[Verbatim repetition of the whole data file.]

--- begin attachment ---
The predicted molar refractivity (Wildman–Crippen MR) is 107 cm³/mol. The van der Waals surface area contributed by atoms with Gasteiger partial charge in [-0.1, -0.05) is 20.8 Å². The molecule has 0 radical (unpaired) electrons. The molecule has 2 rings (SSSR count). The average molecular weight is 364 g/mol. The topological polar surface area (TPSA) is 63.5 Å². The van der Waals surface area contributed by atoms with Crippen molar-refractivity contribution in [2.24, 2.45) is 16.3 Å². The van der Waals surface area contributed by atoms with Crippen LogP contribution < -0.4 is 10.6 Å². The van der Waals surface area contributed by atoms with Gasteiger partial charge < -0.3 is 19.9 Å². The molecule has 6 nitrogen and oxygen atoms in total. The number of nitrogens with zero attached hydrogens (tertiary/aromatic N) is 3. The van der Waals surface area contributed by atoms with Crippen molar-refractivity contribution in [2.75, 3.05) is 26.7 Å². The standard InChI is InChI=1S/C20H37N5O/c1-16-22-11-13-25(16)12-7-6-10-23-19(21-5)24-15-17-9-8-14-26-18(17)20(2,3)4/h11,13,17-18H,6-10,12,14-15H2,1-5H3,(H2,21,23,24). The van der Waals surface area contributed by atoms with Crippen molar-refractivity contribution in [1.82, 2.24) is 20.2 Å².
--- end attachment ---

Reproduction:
The predicted molar refractivity (Wildman–Crippen MR) is 107 cm³/mol. The van der Waals surface area contributed by atoms with Gasteiger partial charge in [-0.1, -0.05) is 20.8 Å². The molecule has 0 radical (unpaired) electrons. The molecule has 2 rings (SSSR count). The average molecular weight is 364 g/mol. The topological polar surface area (TPSA) is 63.5 Å². The van der Waals surface area contributed by atoms with Crippen molar-refractivity contribution in [2.24, 2.45) is 16.3 Å². The van der Waals surface area contributed by atoms with Crippen LogP contribution < -0.4 is 10.6 Å². The van der Waals surface area contributed by atoms with Gasteiger partial charge < -0.3 is 19.9 Å². The molecule has 6 nitrogen and oxygen atoms in total. The number of nitrogens with zero attached hydrogens (tertiary/aromatic N) is 3. The van der Waals surface area contributed by atoms with Crippen molar-refractivity contribution in [2.75, 3.05) is 26.7 Å². The standard InChI is InChI=1S/C20H37N5O/c1-16-22-11-13-25(16)12-7-6-10-23-19(21-5)24-15-17-9-8-14-26-18(17)20(2,3)4/h11,13,17-18H,6-10,12,14-15H2,1-5H3,(H2,21,23,24). The van der Waals surface area contributed by atoms with Crippen molar-refractivity contribution in [1.82, 2.24) is 20.2 Å².